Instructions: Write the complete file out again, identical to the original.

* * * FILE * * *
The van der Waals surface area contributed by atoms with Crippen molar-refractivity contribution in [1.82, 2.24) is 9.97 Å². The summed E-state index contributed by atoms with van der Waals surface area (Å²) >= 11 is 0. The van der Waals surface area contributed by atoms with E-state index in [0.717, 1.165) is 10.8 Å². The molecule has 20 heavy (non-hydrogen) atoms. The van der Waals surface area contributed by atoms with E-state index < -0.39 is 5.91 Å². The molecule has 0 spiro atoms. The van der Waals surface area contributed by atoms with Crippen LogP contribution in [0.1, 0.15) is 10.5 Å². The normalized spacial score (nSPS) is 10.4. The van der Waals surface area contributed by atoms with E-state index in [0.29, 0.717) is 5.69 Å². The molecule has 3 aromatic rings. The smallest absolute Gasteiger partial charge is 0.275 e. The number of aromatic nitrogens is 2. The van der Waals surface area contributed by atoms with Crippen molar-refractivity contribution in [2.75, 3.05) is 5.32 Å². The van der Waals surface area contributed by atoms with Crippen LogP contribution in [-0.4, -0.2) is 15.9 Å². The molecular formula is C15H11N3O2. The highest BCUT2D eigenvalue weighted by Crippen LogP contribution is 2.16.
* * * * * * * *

The van der Waals surface area contributed by atoms with Crippen molar-refractivity contribution in [1.82, 2.24) is 9.97 Å². The summed E-state index contributed by atoms with van der Waals surface area (Å²) >= 11 is 0. The van der Waals surface area contributed by atoms with E-state index in [0.717, 1.165) is 10.8 Å². The molecule has 20 heavy (non-hydrogen) atoms. The van der Waals surface area contributed by atoms with E-state index < -0.39 is 5.91 Å². The molecule has 0 spiro atoms. The van der Waals surface area contributed by atoms with Crippen LogP contribution in [0.1, 0.15) is 10.5 Å². The normalized spacial score (nSPS) is 10.4. The van der Waals surface area contributed by atoms with E-state index in [0.29, 0.717) is 5.69 Å². The molecule has 3 aromatic rings. The smallest absolute Gasteiger partial charge is 0.275 e. The number of aromatic nitrogens is 2. The van der Waals surface area contributed by atoms with Crippen molar-refractivity contribution in [2.75, 3.05) is 5.32 Å². The van der Waals surface area contributed by atoms with Crippen LogP contribution in [-0.4, -0.2) is 15.9 Å². The molecular formula is C15H11N3O2. The highest BCUT2D eigenvalue weighted by Crippen LogP contribution is 2.16.